I spent some time in the item whacking Boal and the film’s team for not responding better, especially to the complaining senators. An article in the Los Angeles Times that appeared the day after my column was posted nicely covered what happened at Sony and why they took the road they did. I understand their point of view, but I think they were wrong. The article was a Link of the Day, and if you missed it, you can read it here. The article included a great comment from Boal, and since I’ve been beating him about the head and shoulders, I feel obligated to quote it, since it nails down what happened. He said, “We made a serious, tough adult movie and we got a serious, tough adult response.”

Quartet (2012. Screenplay by Ronald Harwood, based on his play. 98 minutes.)

The Best Exotic Marigold Musicians Retirement Home. The first thing I loved about this movie is that it’s short. One of the downsides of having to slog through all those two-and-a-half-hour-plus end-of-the-year films is that they cost you money to park. In Los Angeles, the tradition is that at indoor malls that have multiplexes, the first three hours of parking are free, and then you have to pay through the nose for anything beyond that. By the time you get from your car to the theater, get your tickets, sit through 20 minutes of trailers and the film, and get back to your car, you’re probably over three hours. Some, all right, a few, films are worth the extra cost. So I went into Quartet happy knowing it was not going to cost me any more than the ticket price.

Oscar 2013 Winner Predictions: Actress

Comments Comments (...)

Oscar 2013 Winner Predictions: Actress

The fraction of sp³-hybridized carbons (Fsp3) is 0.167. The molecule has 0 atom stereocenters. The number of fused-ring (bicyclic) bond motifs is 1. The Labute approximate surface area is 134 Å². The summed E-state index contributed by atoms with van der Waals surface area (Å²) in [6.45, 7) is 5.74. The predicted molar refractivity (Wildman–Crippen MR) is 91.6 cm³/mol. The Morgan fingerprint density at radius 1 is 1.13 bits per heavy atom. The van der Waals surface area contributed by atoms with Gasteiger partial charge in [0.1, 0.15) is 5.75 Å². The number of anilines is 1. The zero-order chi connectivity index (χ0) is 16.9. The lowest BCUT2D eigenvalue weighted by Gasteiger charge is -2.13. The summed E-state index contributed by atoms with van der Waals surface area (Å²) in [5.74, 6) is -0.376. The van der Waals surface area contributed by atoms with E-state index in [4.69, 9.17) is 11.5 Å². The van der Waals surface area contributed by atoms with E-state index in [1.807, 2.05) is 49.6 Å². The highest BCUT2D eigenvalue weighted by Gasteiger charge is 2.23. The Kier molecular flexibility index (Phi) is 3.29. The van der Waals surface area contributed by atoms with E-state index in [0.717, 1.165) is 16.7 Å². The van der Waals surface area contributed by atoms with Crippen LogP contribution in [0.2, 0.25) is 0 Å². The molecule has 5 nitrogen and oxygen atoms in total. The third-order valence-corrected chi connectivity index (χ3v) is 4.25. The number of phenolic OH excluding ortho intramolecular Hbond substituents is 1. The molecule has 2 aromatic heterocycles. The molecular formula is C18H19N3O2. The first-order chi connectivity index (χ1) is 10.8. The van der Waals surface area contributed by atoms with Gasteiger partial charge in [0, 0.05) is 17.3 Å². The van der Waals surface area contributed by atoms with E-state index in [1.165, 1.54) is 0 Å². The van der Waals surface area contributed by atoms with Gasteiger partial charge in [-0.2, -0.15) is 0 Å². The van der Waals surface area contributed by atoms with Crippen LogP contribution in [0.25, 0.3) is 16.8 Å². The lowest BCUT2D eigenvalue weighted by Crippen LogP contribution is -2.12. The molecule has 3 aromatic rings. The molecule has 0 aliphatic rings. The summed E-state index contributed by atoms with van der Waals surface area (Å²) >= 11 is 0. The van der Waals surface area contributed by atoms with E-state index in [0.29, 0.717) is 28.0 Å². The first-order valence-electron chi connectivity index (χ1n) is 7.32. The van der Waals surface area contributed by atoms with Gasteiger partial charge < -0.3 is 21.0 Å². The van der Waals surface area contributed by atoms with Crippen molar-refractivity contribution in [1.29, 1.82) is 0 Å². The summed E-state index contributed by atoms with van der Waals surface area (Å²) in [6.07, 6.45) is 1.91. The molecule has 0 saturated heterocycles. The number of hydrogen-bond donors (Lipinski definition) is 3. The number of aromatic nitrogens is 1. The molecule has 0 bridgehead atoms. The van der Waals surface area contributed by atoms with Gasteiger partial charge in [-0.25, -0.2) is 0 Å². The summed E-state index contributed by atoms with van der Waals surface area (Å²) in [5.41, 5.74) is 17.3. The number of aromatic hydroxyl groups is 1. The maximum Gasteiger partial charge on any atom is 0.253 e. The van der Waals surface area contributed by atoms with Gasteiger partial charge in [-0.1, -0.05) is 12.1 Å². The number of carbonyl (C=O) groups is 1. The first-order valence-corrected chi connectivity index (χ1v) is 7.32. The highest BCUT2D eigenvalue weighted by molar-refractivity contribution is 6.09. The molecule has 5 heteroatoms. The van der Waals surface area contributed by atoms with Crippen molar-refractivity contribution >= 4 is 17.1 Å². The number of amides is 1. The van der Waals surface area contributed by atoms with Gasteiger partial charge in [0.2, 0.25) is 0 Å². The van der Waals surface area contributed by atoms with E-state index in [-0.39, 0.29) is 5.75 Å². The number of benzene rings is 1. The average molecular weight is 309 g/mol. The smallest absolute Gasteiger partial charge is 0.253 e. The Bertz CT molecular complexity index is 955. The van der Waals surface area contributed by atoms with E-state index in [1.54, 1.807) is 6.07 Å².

Oscar 2013 Winner Predictions: Actress

Unlike Anne Hathaway, who’s probably even sidestepping sidewalk cracks lest she break some old Academy member’s back, and perhaps jeopardize her inevitable Fantine-quoting speech (“Life hasn’t killed the dream I dreamed!”), Jennifer Lawrence is taking a page from Mo’Nique’s book and playing the campaign game by her own rules. With Hollywood’s hottest new franchise already cranking up her star wattage, the on-fire frontrunner has, without denying her desire for victory or tainting her “It Girl” image, shown a refreshing, and even alarming, awards-season irreverence, such as in that little SNL intro bit, or her recent howler of an interview with EW. The lack of formality may prove off-putting to some, who prefer, say, an Oscar angel like Natalie Portman, but odds are Lawrence still has this win in the bag, as further evidenced by her precursor record and the sheer influence of Silver Linings Playbook producer Harvey Weinstein.

Oscar 2013 Nomination Predictions: Actress

Comments Comments (...)

Oscar 2013 Nomination Predictions: Actress
Oscar 2013 Nomination Predictions: Actress